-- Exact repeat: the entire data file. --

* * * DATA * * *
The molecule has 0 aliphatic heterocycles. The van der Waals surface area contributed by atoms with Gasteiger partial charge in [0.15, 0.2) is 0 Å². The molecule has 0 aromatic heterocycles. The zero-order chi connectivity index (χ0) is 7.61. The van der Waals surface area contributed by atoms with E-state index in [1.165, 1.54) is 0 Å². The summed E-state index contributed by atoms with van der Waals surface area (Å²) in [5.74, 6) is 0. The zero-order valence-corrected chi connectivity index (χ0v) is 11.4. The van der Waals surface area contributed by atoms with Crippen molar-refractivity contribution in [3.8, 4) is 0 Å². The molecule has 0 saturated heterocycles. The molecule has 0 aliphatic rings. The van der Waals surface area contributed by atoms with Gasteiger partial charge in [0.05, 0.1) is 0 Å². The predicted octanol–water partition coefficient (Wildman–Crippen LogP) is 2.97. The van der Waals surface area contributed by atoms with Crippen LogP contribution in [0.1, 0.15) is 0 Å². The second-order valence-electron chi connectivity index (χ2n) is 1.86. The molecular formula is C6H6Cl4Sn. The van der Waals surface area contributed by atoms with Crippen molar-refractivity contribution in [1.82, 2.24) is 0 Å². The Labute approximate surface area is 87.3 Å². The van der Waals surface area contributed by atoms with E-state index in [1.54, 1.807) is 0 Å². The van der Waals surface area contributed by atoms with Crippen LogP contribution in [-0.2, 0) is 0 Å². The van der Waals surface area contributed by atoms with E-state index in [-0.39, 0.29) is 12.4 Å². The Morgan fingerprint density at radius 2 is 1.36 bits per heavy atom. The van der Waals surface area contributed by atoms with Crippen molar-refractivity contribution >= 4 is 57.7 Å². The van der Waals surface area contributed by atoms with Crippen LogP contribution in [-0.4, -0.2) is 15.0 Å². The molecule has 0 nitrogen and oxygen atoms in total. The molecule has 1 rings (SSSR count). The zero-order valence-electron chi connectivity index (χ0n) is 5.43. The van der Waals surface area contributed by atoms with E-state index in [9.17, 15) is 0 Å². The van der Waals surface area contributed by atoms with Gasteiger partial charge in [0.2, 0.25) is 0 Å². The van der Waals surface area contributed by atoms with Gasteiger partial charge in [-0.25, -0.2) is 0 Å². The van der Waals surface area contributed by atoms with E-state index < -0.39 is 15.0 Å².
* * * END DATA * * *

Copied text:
The molecule has 0 aliphatic heterocycles. The van der Waals surface area contributed by atoms with Gasteiger partial charge in [0.15, 0.2) is 0 Å². The molecule has 0 aromatic heterocycles. The zero-order chi connectivity index (χ0) is 7.61. The van der Waals surface area contributed by atoms with E-state index in [1.165, 1.54) is 0 Å². The summed E-state index contributed by atoms with van der Waals surface area (Å²) in [5.74, 6) is 0. The zero-order valence-corrected chi connectivity index (χ0v) is 11.4. The van der Waals surface area contributed by atoms with Crippen molar-refractivity contribution in [3.8, 4) is 0 Å². The molecule has 0 saturated heterocycles. The molecule has 0 aliphatic rings. The van der Waals surface area contributed by atoms with Gasteiger partial charge in [0.05, 0.1) is 0 Å². The predicted octanol–water partition coefficient (Wildman–Crippen LogP) is 2.97. The van der Waals surface area contributed by atoms with Crippen LogP contribution in [0.1, 0.15) is 0 Å². The second-order valence-electron chi connectivity index (χ2n) is 1.86. The molecular formula is C6H6Cl4Sn. The van der Waals surface area contributed by atoms with Crippen molar-refractivity contribution in [1.82, 2.24) is 0 Å². The Labute approximate surface area is 87.3 Å². The van der Waals surface area contributed by atoms with E-state index in [1.54, 1.807) is 0 Å². The van der Waals surface area contributed by atoms with Crippen LogP contribution in [-0.2, 0) is 0 Å². The van der Waals surface area contributed by atoms with E-state index in [-0.39, 0.29) is 12.4 Å². The Morgan fingerprint density at radius 2 is 1.36 bits per heavy atom. The van der Waals surface area contributed by atoms with Crippen molar-refractivity contribution >= 4 is 57.7 Å². The van der Waals surface area contributed by atoms with Crippen LogP contribution in [-0.4, -0.2) is 15.0 Å². The molecule has 0 nitrogen and oxygen atoms in total. The molecule has 1 rings (SSSR count). The zero-order valence-electron chi connectivity index (χ0n) is 5.43. The van der Waals surface area contributed by atoms with E-state index in [9.17, 15) is 0 Å². The van der Waals surface area contributed by atoms with Gasteiger partial charge in [0.2, 0.25) is 0 Å². The van der Waals surface area contributed by atoms with Gasteiger partial charge in [-0.25, -0.2) is 0 Å². The van der Waals surface area contributed by atoms with E-state index < -0.39 is 15.0 Å².